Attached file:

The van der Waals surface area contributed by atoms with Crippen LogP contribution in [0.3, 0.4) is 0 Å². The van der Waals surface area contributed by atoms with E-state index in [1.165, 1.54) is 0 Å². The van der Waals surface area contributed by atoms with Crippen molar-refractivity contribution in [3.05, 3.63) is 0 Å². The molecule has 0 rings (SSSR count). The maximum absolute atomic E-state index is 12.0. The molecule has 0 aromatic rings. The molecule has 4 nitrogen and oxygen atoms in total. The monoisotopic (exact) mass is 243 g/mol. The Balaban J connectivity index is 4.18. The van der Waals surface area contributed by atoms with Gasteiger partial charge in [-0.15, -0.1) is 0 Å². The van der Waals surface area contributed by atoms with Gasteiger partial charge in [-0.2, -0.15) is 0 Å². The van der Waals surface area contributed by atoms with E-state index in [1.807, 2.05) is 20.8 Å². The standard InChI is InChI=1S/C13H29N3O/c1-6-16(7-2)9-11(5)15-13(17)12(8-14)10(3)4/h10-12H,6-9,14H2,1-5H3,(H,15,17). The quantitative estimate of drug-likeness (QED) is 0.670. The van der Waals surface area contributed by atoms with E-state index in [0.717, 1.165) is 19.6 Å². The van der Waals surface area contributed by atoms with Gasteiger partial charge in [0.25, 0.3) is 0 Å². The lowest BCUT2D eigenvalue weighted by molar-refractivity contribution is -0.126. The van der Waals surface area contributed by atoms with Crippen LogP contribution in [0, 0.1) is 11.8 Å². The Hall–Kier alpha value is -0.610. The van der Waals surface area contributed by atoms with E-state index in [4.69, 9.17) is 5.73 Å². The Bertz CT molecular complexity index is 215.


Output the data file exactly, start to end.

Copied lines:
The van der Waals surface area contributed by atoms with Crippen LogP contribution in [0.3, 0.4) is 0 Å². The van der Waals surface area contributed by atoms with E-state index in [1.165, 1.54) is 0 Å². The van der Waals surface area contributed by atoms with Crippen molar-refractivity contribution in [3.05, 3.63) is 0 Å². The molecule has 0 rings (SSSR count). The maximum absolute atomic E-state index is 12.0. The molecule has 0 aromatic rings. The molecule has 4 nitrogen and oxygen atoms in total. The monoisotopic (exact) mass is 243 g/mol. The Balaban J connectivity index is 4.18. The van der Waals surface area contributed by atoms with Gasteiger partial charge in [-0.15, -0.1) is 0 Å². The van der Waals surface area contributed by atoms with Gasteiger partial charge in [-0.2, -0.15) is 0 Å². The van der Waals surface area contributed by atoms with E-state index in [1.807, 2.05) is 20.8 Å². The standard InChI is InChI=1S/C13H29N3O/c1-6-16(7-2)9-11(5)15-13(17)12(8-14)10(3)4/h10-12H,6-9,14H2,1-5H3,(H,15,17). The quantitative estimate of drug-likeness (QED) is 0.670. The van der Waals surface area contributed by atoms with E-state index in [0.717, 1.165) is 19.6 Å². The van der Waals surface area contributed by atoms with Gasteiger partial charge in [0.25, 0.3) is 0 Å². The lowest BCUT2D eigenvalue weighted by molar-refractivity contribution is -0.126. The van der Waals surface area contributed by atoms with Crippen LogP contribution in [0, 0.1) is 11.8 Å². The Hall–Kier alpha value is -0.610. The van der Waals surface area contributed by atoms with E-state index in [4.69, 9.17) is 5.73 Å². The Bertz CT molecular complexity index is 215.